Q: SN wrote,
Are live black worms safe to feed to my betta or could they cause a parasitic infestation? If they are safe, what is the best way to keep them alive and how many should I feed at a time? Should I feed them only as a treat?
A: In my opinion black worms are a terrific addition to a betta’s diet. Some aquarists, however, fear that they will introduce parasites or bacteria to their tanks. With any live food, there is some risk of infecting your fish with bad bugs but often the rewards far outweigh the risks. I recommend only buying the worms from a store you trust but even this doesn’t insure complete safety.
I fed black worms several times a week to my bettas, dwarf puffers, dwarf gouramis, danios and African dwarf frogs up until last year when I moved and they were no longer available in my area. For the couple of years I used them as a major staple in their diets and I found that my fish were of a healthier weight and color and they fell ill far less often. I can’t say for certain if the black worms deserve all the credit for my healthy fish, but I am certain they didn’t cause any harm. The talk about live foods being “too rich” for bettas, I suspect, is a product of internet advice gone wild. One person says it’s too rich in some online forum without any real explanation of what that even means and the next thing you know everyone is scarred to feed bettas what they would eat naturally in the wild. You can read more about feeding live foods in my article called Breaking the Rich Food Myth.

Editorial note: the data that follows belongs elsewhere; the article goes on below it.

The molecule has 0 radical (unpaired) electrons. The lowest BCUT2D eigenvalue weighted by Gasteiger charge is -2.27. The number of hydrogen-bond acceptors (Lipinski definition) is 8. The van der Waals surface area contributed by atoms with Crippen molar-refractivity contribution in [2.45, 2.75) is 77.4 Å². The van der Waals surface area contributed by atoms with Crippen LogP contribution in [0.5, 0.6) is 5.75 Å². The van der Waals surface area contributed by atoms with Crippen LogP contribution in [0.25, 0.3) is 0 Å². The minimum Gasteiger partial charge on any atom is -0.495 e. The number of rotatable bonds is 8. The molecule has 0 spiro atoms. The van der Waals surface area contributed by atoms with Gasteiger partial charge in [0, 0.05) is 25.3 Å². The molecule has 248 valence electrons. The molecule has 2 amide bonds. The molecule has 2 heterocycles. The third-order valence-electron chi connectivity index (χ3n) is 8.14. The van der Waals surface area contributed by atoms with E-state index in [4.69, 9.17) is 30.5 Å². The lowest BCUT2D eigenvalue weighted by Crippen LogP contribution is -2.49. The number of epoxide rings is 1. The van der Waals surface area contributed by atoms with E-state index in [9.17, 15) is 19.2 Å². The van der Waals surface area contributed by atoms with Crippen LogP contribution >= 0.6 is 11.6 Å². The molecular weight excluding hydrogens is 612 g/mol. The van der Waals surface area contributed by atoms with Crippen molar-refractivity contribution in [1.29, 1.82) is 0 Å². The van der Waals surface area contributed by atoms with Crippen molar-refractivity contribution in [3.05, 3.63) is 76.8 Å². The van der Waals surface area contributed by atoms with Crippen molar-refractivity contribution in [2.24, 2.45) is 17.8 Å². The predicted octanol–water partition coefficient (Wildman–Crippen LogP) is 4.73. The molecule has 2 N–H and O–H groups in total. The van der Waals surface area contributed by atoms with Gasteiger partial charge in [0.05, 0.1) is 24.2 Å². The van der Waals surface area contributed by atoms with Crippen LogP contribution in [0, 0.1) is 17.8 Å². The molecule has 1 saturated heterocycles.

Because it is possible for black worms to harbor parasites and bacteria you should make an effort to keep your black worms in good condition. Black worms breathe air from the atmosphere and will drown if you keep them in containers filled too high with water. Keep them in a container (Gladware works well) and fill it with only about a 1/4 inch of water and poke tiny holes in the lid to allow for air exchange. I say “tiny holes” because the worms will crawl up the sides and you don’t want them squirming out. That would be gross. Then, to insure they will survive a long time, place them in the refrigerator. Yes, that’s right I said the refrigerator. By some miracle of God my significant other doesn’t seem to be bothered by this. I just converted the former veggie drawer to a fish food only space. If your family doesn’t fully appreciate your aqua-hobby you might need your own mini-fridge or at the very least find a cool garage or basement for black worm storage. They survive noticeably longer when kept cold.
Each day you should thoroughly rinse your black worms with cold water and remove any dead or nearly dead worms. It’s common for dead worms to float to the surface as you rinse, which makes their removal fairly easy. Now some people say you should only rinse them in conditioned water absent of chlorine and chloramines. My fish store guy told me he tried rinsing his in conditioned water and the whole shipment died. So which way is better? I have no idea. I have only rinsed and stored my black worms in tap water without the use of any conditioners. I like it because it’s easy.
It is not necessary to feed your black worms. Feeding is actually discouraged because the water will quickly foul and the worms will die from the toxins. It is normal for your black worms to get thinner over time. I usually buy a tablespoon full which lasts several fish about 3 weeks and I always run out before they die off naturally. I recommend buying the smallest quantity your fish store allows at first so you can determine how often you need to replenish them.
You will probably find that your betta loves black worms and will eat as many as you allow. To avoid complications with overfeeding, I like to offer only 4 – 5 black worms per day either split up into two feedings with something else or alone as one feeding. Just be sure to offer other foods as well to insure a balanced diet. If a worm gets by your betta don’t worry. It will hunker down into your substrate and can live for quite some time… well, until your betta hunts it down. Enjoy watching your betta stalk it’s prey. It’s a lot of fun to observe your fish demonstrate it’s natural instincts.